Breast reduction (or reduction mammaplasty) is an enhancement procedure that reshapes the breasts in order to make them smaller, lighter, and firmer. Reduction is accomplished by removing excess fat, glandular tissue, and skin. Large breasts can cause physical pain as well as emotional and social anxiety. Women who take advantage of the breast reduction procedure find that they are able to lead a healthier, more comfortable life, in addition to enjoying a beautiful, more proportionate appearance.
- Back, neck or shoulder pain caused by heavy breasts.
- Sagging breasts produced by their large size.
- Disproportionate body frame attributed to over sized breasts.
- Restriction of physical activity due to the size and weight of the breasts.
- Painful bra strap marks and/or rashes as a result of large breasts.
Techniques for breast reduction vary; however, the most common procedure involves an incision that circles the areola. From the areola, the incision goes down and follows the natural curve under the breast. The surgeon then removes excess glandular tissue, fat, and skin. Next, the nipple and areola are repositioned to a higher position and held in place by stitches. Occasionally, liposuction alone can be used to reduce breast size. The best procedure can be determined during the initial consultation visit.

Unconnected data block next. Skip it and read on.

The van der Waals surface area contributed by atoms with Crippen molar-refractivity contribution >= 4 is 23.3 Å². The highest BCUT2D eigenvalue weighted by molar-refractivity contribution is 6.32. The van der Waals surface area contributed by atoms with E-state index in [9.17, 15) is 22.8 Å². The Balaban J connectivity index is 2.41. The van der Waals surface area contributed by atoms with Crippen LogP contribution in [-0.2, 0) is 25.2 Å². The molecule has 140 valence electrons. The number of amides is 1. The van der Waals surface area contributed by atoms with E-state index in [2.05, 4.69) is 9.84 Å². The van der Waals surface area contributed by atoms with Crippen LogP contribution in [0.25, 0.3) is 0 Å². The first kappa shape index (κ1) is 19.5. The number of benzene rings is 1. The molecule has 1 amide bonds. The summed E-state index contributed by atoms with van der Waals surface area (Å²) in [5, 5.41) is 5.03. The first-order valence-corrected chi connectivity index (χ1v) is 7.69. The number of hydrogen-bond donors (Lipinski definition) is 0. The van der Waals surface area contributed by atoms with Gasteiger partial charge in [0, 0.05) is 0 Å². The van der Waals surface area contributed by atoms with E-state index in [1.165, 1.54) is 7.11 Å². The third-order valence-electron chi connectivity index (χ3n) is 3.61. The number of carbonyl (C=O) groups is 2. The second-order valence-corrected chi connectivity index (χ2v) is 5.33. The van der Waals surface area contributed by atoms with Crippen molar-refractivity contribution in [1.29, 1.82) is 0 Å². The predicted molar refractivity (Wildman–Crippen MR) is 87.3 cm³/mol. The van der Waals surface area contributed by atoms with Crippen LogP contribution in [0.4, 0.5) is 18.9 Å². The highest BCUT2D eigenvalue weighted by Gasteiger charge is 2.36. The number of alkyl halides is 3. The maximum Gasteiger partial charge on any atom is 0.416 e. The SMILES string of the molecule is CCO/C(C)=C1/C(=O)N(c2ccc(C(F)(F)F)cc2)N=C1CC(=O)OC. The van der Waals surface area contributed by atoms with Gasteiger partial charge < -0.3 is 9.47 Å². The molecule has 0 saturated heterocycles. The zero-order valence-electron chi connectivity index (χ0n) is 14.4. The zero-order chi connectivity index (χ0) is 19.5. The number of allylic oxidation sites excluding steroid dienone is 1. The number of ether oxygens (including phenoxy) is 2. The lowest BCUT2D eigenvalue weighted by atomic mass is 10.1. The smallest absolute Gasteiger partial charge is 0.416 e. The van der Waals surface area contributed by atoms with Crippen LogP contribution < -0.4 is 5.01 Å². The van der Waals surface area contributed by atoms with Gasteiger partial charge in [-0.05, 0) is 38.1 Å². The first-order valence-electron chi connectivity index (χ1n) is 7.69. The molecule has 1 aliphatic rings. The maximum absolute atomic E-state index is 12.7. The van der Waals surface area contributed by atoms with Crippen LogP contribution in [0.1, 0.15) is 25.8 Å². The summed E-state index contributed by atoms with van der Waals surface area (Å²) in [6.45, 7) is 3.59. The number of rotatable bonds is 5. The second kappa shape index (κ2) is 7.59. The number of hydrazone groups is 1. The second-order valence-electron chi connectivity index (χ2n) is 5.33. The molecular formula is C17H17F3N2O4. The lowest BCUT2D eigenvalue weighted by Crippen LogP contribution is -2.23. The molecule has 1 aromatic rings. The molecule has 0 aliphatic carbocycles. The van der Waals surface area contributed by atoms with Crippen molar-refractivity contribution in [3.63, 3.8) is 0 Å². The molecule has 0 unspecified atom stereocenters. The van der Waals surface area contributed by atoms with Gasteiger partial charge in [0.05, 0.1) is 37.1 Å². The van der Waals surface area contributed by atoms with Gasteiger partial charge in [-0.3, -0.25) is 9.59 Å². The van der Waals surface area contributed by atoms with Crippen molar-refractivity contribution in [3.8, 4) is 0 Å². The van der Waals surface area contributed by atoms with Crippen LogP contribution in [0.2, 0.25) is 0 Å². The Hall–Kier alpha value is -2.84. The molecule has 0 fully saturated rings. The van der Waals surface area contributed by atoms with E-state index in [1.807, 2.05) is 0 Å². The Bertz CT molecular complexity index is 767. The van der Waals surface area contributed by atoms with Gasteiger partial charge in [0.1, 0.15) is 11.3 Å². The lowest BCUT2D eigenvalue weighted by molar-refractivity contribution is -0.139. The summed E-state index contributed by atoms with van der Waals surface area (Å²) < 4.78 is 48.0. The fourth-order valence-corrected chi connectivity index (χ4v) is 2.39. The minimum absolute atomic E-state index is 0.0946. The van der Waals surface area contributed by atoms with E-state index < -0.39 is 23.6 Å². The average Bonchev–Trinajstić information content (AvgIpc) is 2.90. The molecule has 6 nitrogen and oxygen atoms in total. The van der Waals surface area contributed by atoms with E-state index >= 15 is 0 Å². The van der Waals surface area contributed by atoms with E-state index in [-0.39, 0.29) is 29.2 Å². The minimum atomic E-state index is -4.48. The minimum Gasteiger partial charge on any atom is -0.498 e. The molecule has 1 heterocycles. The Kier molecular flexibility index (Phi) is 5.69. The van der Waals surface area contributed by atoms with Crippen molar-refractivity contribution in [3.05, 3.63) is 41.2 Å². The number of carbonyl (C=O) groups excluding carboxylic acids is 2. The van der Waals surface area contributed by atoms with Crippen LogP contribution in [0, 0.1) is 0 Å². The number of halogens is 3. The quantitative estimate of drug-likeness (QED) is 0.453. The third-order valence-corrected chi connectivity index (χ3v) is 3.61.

Of all plastic surgery procedures, breast reduction results in the quickest body-image changes. Patients are pleased with the elimination of physical pain caused by large breasts as well as a better proportioned body, an enhanced appearance, and better fitting clothes.
Generally, post-operative instructions call for plenty of rest and limited movement in order to speed up the healing process and reduce the recovery time. Bandages are applied immediately following surgery to aid the healing process and to minimize movement of the breasts. Once the bandages are removed, a specialized surgical bra will need to be worn for several weeks. Patients sometimes report minor pain associated with surgery. Any pain can be treated with oral medication. While complications are rare, patients can minimize potential problems by carefully following the instructions given after surgery.